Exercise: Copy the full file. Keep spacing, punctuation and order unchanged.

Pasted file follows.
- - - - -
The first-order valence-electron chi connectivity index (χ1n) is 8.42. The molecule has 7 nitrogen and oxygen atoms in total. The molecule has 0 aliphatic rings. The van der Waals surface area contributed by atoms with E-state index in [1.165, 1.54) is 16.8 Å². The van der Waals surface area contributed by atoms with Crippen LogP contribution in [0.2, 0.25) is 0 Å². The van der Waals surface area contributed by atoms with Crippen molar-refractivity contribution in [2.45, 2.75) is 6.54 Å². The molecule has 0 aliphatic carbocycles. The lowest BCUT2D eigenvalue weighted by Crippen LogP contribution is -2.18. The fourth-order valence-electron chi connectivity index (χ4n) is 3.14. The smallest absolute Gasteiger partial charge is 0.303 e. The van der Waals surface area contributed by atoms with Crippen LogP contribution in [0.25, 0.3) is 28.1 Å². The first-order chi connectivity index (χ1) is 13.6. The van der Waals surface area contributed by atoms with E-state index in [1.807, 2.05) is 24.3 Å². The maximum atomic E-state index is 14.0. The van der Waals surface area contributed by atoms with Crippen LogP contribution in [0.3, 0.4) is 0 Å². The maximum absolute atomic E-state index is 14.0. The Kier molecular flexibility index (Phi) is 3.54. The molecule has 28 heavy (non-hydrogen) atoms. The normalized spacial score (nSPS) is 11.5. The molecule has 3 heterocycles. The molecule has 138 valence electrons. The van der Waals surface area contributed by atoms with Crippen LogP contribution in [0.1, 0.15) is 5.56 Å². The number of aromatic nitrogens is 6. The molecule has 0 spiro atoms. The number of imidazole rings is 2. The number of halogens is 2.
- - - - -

The first-order valence-electron chi connectivity index (χ1n) is 8.42. The molecule has 7 nitrogen and oxygen atoms in total. The molecule has 0 aliphatic rings. The van der Waals surface area contributed by atoms with E-state index in [1.165, 1.54) is 16.8 Å². The van der Waals surface area contributed by atoms with Crippen LogP contribution in [0.2, 0.25) is 0 Å². The van der Waals surface area contributed by atoms with Crippen molar-refractivity contribution in [2.45, 2.75) is 6.54 Å². The molecule has 0 aliphatic carbocycles. The lowest BCUT2D eigenvalue weighted by Crippen LogP contribution is -2.18. The fourth-order valence-electron chi connectivity index (χ4n) is 3.14. The smallest absolute Gasteiger partial charge is 0.303 e. The van der Waals surface area contributed by atoms with Crippen LogP contribution in [0.25, 0.3) is 28.1 Å². The first-order chi connectivity index (χ1) is 13.6. The van der Waals surface area contributed by atoms with E-state index in [1.807, 2.05) is 24.3 Å². The maximum atomic E-state index is 14.0. The van der Waals surface area contributed by atoms with Crippen LogP contribution in [0.3, 0.4) is 0 Å². The maximum absolute atomic E-state index is 14.0. The Kier molecular flexibility index (Phi) is 3.54. The molecule has 28 heavy (non-hydrogen) atoms. The normalized spacial score (nSPS) is 11.5. The molecule has 3 heterocycles. The molecule has 138 valence electrons. The van der Waals surface area contributed by atoms with Crippen LogP contribution in [0.1, 0.15) is 5.56 Å². The number of aromatic nitrogens is 6. The molecule has 0 spiro atoms. The number of imidazole rings is 2. The number of halogens is 2.